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For years, rubber tyred gantry cranes (RTGs) have driven up costs considerably for port operators. It is not uncommon for these indispensable, diesel-driven cranes to take up half of the total fuel consumption at a port. To noticeably reduce fuel costs, more and more port operators are converting their cranes from diesel to electric – with the trend moving in this direction. The environmentally-friendly approach has already saved several million Euros and tons of CO2 around the globe. And the technologies being used here are constantly being refined. The new “Drive-In L” solution from Conductix-Wampfler is an especially innovative development that already works without any pneumatic or hydraulic components at all.
“The conversion of RTGs from diesel to electric saves up to 95 percent on diesel consumption,” explains Claus Burger, Director of the E-RTG business unit at Conductix-Wampfler. During normal operation, E-RTGs no longer require a diesel motor; this is only necessary when driving from one container corridor to the next or in the waiting area. According to Burger, it is paying off: “If you compare diesel with the expected power costs for operating an RTG, a conversion offers a real chance for achieving savings. These are often so great that the conversion costs – around EUR 150,000 per RTC – are fully amortized in as early as two years.” In addition, forgoing the use of diesel minimizes maintenance and operating costs by up to 70 percent in addition to CO2 emissions and noise pollution around the port. Reason enough to consider alternatives to diesel. But which solution is the best?
Four solutions for each individual range of use
Conductix-Wampfler offers port operators four different systems for the electrification of RTG cranes: The conversion can generally be implemented with motorized cable reels in addition to conductor rails in combination with “plug-in” or “drive-in” systems. In the case of the “Drive-In P” (pantograph) system, the connection between the RTG and conductor rail has an automatic mechanism that makes the manual attachment/detachment required in the case of the “plug-in” solution unnecessary. The brand-new “Drive-In L” (linear) system is completely electrically driven and is used without the need for any pneumatic or hydraulic components.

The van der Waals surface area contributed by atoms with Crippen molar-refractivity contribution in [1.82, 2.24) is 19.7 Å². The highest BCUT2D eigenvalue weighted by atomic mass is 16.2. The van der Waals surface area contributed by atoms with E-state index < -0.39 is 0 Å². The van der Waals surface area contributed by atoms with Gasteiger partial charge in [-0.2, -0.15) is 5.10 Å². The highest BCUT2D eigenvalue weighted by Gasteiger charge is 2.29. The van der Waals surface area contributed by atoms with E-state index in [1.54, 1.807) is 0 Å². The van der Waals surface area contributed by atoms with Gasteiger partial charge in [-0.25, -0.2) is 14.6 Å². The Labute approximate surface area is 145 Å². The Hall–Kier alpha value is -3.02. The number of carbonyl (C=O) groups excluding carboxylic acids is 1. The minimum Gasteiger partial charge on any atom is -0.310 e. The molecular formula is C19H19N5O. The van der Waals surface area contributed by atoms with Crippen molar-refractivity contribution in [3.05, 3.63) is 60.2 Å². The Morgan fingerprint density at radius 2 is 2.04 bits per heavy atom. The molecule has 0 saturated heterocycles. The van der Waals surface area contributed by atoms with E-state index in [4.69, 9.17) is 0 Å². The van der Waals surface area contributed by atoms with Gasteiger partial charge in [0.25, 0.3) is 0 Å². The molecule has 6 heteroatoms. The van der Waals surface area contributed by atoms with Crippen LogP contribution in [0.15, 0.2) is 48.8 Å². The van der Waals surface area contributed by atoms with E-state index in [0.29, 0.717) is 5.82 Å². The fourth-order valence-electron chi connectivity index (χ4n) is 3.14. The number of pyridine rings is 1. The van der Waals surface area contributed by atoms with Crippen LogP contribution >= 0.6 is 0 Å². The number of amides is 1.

Electrification with motor-driven cable reels
A motorized cable reel is installed to provide an RTG with power. “Since each RTC is a self-contained system, Conductix-Wampfler offers two basic options,” explains Burger. Both applications are precisely adapted to the unique workflows at the port where they are being used.
On the one hand, Conductix-Wampfler offers modular motorized cable reels with a permanent magnetic coupling, which is a “plug-and-play” system consisting of interchangeable electrical and mechanical components. On the other hand, the port operator can utilize a constantly controlled motorized cable reel system that is equipped with several control units – either in the form of hardware with pre-programmed operations or in the form of software that can be integrated into the existing PLC control systems. Here, built-in video cameras and optical sensors control the movements of the RTG.